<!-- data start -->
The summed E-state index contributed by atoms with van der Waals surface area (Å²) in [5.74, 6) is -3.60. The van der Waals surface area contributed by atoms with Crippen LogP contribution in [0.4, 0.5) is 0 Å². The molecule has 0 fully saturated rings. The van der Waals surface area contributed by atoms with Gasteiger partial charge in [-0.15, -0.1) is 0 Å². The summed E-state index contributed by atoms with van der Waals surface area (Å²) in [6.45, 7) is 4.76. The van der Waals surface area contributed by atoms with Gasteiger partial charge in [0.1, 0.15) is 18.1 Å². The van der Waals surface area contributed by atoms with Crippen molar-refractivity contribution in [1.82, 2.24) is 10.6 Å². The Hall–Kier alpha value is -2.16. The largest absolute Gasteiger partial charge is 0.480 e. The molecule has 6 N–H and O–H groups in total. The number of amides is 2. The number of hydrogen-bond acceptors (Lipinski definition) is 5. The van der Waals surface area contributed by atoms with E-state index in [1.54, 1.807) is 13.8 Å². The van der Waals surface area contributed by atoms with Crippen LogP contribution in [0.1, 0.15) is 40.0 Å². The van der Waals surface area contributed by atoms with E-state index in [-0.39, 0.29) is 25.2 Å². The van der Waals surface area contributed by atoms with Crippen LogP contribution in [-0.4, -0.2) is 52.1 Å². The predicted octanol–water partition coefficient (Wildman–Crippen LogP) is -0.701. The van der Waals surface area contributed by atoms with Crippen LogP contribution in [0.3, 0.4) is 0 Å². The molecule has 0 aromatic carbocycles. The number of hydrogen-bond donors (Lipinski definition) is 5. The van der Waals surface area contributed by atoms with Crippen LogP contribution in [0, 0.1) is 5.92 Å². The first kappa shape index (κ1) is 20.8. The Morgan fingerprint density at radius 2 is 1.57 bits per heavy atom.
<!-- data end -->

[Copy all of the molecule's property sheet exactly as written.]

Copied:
The summed E-state index contributed by atoms with van der Waals surface area (Å²) in [5.74, 6) is -3.60. The van der Waals surface area contributed by atoms with Crippen LogP contribution in [0.4, 0.5) is 0 Å². The molecule has 0 fully saturated rings. The van der Waals surface area contributed by atoms with Gasteiger partial charge in [-0.15, -0.1) is 0 Å². The summed E-state index contributed by atoms with van der Waals surface area (Å²) in [6.45, 7) is 4.76. The van der Waals surface area contributed by atoms with Gasteiger partial charge in [0.1, 0.15) is 18.1 Å². The van der Waals surface area contributed by atoms with Crippen molar-refractivity contribution in [1.82, 2.24) is 10.6 Å². The Hall–Kier alpha value is -2.16. The largest absolute Gasteiger partial charge is 0.480 e. The molecule has 6 N–H and O–H groups in total. The number of amides is 2. The number of hydrogen-bond acceptors (Lipinski definition) is 5. The van der Waals surface area contributed by atoms with E-state index in [1.54, 1.807) is 13.8 Å². The van der Waals surface area contributed by atoms with Crippen LogP contribution in [0.1, 0.15) is 40.0 Å². The van der Waals surface area contributed by atoms with E-state index in [-0.39, 0.29) is 25.2 Å². The van der Waals surface area contributed by atoms with Crippen LogP contribution in [-0.4, -0.2) is 52.1 Å². The predicted octanol–water partition coefficient (Wildman–Crippen LogP) is -0.701. The van der Waals surface area contributed by atoms with Crippen LogP contribution in [0.3, 0.4) is 0 Å². The molecule has 0 aromatic carbocycles. The number of hydrogen-bond donors (Lipinski definition) is 5. The van der Waals surface area contributed by atoms with Crippen LogP contribution in [0, 0.1) is 5.92 Å². The first kappa shape index (κ1) is 20.8. The Morgan fingerprint density at radius 2 is 1.57 bits per heavy atom.